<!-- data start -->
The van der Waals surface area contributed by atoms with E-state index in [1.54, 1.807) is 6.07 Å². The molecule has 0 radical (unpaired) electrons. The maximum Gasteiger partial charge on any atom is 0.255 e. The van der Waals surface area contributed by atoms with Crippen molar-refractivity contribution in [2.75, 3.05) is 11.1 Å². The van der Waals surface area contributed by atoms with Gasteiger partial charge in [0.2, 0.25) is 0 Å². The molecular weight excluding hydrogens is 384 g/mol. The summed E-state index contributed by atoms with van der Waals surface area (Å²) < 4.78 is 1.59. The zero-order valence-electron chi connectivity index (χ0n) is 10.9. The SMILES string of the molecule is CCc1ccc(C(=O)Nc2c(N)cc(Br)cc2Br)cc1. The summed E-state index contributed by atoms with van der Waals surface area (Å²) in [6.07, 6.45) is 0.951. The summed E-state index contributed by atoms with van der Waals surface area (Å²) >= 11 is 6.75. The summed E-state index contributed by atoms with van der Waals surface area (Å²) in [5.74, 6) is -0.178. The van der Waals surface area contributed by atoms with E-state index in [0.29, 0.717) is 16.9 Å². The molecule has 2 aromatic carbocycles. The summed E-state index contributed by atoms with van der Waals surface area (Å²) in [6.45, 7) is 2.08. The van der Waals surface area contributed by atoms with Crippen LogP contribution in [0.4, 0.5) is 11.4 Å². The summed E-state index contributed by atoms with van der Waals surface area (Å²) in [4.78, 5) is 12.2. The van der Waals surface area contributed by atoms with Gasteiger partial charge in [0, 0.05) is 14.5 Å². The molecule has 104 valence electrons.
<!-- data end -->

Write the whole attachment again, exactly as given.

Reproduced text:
The van der Waals surface area contributed by atoms with E-state index in [1.54, 1.807) is 6.07 Å². The molecule has 0 radical (unpaired) electrons. The maximum Gasteiger partial charge on any atom is 0.255 e. The van der Waals surface area contributed by atoms with Crippen molar-refractivity contribution in [2.75, 3.05) is 11.1 Å². The van der Waals surface area contributed by atoms with Gasteiger partial charge in [0.2, 0.25) is 0 Å². The molecular weight excluding hydrogens is 384 g/mol. The summed E-state index contributed by atoms with van der Waals surface area (Å²) < 4.78 is 1.59. The zero-order valence-electron chi connectivity index (χ0n) is 10.9. The SMILES string of the molecule is CCc1ccc(C(=O)Nc2c(N)cc(Br)cc2Br)cc1. The summed E-state index contributed by atoms with van der Waals surface area (Å²) in [6.07, 6.45) is 0.951. The summed E-state index contributed by atoms with van der Waals surface area (Å²) >= 11 is 6.75. The summed E-state index contributed by atoms with van der Waals surface area (Å²) in [5.74, 6) is -0.178. The van der Waals surface area contributed by atoms with E-state index in [0.29, 0.717) is 16.9 Å². The molecule has 2 aromatic carbocycles. The summed E-state index contributed by atoms with van der Waals surface area (Å²) in [6.45, 7) is 2.08. The van der Waals surface area contributed by atoms with Crippen LogP contribution in [0.4, 0.5) is 11.4 Å². The summed E-state index contributed by atoms with van der Waals surface area (Å²) in [4.78, 5) is 12.2. The van der Waals surface area contributed by atoms with Gasteiger partial charge in [0, 0.05) is 14.5 Å². The molecule has 104 valence electrons.